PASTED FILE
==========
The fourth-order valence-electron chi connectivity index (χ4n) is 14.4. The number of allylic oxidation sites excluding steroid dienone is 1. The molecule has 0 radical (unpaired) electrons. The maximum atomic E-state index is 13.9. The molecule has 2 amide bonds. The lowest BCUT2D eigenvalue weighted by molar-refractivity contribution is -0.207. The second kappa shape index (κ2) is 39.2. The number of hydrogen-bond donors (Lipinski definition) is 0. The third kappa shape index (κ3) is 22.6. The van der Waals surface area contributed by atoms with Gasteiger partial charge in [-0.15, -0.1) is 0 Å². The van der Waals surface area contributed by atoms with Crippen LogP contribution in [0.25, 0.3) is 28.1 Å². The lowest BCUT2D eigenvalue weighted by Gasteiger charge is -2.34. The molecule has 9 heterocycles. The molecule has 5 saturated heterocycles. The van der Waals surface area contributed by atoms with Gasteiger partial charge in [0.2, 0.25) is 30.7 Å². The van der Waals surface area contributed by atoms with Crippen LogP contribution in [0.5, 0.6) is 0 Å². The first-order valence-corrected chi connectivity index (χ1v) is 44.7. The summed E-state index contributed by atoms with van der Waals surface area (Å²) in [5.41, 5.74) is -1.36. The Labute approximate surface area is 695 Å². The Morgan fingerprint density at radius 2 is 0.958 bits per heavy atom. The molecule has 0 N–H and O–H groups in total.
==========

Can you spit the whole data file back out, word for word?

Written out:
The fourth-order valence-electron chi connectivity index (χ4n) is 14.4. The number of allylic oxidation sites excluding steroid dienone is 1. The molecule has 0 radical (unpaired) electrons. The maximum atomic E-state index is 13.9. The molecule has 2 amide bonds. The lowest BCUT2D eigenvalue weighted by molar-refractivity contribution is -0.207. The second kappa shape index (κ2) is 39.2. The number of hydrogen-bond donors (Lipinski definition) is 0. The third kappa shape index (κ3) is 22.6. The van der Waals surface area contributed by atoms with Gasteiger partial charge in [-0.15, -0.1) is 0 Å². The van der Waals surface area contributed by atoms with Crippen LogP contribution in [0.25, 0.3) is 28.1 Å². The lowest BCUT2D eigenvalue weighted by Gasteiger charge is -2.34. The molecule has 9 heterocycles. The molecule has 5 saturated heterocycles. The van der Waals surface area contributed by atoms with Gasteiger partial charge in [0.2, 0.25) is 30.7 Å². The van der Waals surface area contributed by atoms with Crippen LogP contribution in [0.5, 0.6) is 0 Å². The first-order valence-corrected chi connectivity index (χ1v) is 44.7. The summed E-state index contributed by atoms with van der Waals surface area (Å²) in [5.41, 5.74) is -1.36. The Labute approximate surface area is 695 Å². The Morgan fingerprint density at radius 2 is 0.958 bits per heavy atom. The molecule has 0 N–H and O–H groups in total.